I have heard that each tab in a Google chrome is a separate process. So if any tab crashed it won't be affected to the whole browser. So if you open so many tabs there will be as many processes in the OS.
Is this a performance issue?
Super User is a question and answer site for computer enthusiasts and power users. It only takes a minute to sign up.Sign up to join this community
I've used Chrome as main browser on one of my PCs. I've never experienced performance problems . Actually the mechanism keeps the single tabs very responsive because one "bad" site doesn't affect the other tabs.
BTW: also Internet Explorer 8 implemented the same mechanism and future versions of Firefox will do the same.
Edit: Here is an interesting blog post written by Scott Hanselman: Microsoft IE8 and Google Chrome - Processes are the New Threads
In the fallowing scenario:
When you return to Chrome, you will feel each tab recovering from swap slowdown. In other applications you will be delayed only once.
You could call it a performance issue, but it's only a side-effect of the different process architecture.
Don't get me wrong, I still prefer this over Firefox's (non) performance with many opened tabs and low memory, and it can be avoided if you have enough memory.
Not at all. Even though processes on Windows are more expensive to create than on UNIX-based systems, It is not nearly slow enough be called an issue.
You can get a quick view of how the multiple processes can be used to keep the browser stable from here
Yes, it is a performance issue since each process would technically get it's own time-slice. A single-process browser would get just one slice where a multi-process browser can get a slice per process. Thus the browser is a bit faster and responds better, but your system in general will be a bit slower. (Unless you only have one tab open.) Internet Explorer 8 also uses multiple processes. Since many people use their browser quite a lot, it's a good thing to improve the performance of your browser, even though it might slow down other processes...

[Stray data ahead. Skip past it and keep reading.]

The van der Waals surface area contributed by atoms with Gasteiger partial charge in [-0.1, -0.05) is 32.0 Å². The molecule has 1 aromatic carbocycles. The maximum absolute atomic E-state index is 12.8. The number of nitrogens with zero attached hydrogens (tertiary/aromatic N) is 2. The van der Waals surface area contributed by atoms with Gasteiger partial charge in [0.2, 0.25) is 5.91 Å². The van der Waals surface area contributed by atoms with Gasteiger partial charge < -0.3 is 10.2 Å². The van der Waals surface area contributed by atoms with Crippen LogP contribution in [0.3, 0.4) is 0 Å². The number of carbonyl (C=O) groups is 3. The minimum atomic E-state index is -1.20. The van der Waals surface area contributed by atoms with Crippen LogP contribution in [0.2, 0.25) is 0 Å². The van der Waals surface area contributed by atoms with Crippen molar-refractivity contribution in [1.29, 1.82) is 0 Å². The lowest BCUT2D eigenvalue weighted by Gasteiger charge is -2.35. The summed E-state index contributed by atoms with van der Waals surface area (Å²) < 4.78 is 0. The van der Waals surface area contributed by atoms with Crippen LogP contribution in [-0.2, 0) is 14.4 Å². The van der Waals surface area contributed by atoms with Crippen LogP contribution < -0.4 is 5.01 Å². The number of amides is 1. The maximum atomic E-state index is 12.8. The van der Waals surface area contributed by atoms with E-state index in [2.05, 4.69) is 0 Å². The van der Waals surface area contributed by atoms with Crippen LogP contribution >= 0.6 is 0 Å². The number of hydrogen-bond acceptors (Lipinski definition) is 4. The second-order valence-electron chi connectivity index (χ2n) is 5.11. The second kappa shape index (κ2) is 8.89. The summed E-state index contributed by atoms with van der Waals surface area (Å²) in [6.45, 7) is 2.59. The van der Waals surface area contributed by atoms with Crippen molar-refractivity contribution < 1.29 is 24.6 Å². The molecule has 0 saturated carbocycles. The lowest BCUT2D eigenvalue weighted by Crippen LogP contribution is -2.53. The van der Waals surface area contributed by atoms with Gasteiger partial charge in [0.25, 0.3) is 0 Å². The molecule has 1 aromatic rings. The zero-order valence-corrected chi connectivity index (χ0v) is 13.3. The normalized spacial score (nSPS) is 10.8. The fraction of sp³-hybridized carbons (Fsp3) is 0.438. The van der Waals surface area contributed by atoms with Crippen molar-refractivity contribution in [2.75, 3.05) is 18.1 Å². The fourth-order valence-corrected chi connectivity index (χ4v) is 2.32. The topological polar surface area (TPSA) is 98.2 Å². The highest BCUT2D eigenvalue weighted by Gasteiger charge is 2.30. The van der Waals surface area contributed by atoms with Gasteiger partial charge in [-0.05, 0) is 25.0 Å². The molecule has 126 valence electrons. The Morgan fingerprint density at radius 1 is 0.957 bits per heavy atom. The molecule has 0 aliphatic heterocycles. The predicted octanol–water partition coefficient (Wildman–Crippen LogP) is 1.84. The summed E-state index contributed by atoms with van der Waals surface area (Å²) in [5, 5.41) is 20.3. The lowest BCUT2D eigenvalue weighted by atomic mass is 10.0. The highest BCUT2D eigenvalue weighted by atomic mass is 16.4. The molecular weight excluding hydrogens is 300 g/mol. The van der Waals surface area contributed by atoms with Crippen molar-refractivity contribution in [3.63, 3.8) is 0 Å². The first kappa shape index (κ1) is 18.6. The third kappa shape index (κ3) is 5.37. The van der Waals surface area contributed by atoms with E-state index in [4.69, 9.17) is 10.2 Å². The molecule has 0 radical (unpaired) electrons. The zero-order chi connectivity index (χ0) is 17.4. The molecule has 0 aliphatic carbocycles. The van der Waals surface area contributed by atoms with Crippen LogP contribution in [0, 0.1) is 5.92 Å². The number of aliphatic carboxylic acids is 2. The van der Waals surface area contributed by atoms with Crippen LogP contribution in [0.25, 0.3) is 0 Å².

This technique is actually quite common on Unix systems, where a multi-threaded application would often just translate to an application that would just start a second process to run the separate thread in.
Performance-wise, using multiple processes instead of threads will make your system more reliable since a crash of one process won't kill the other ones. Furthermore, a special "guardian" process could keep track of the other processes and take actions when one of the processes seems to be stuck on something. It could even kill and restart the thread, if need be. But speed-wise, it tends to depend on the number of other processes that you have running. In general, you will have between 40 and 75 processes active on a clean Windows system. (Assume 40 for now.) If you open Chrome with 20 tab pages, processing time would then be divided over 60 processes instead of 41. This does slow down the other processes a bit. (But does give you a better browser experience.)
Yes... It will. But according to the capabilities of the modern computers the advantage you get from this (Capability of handeling each web page independantly, ex : In a failure) is bigger than the memory issue. Note that the modern computers have giga bytes of memory.
P.S The google comic book addresses this issue as well. Have look.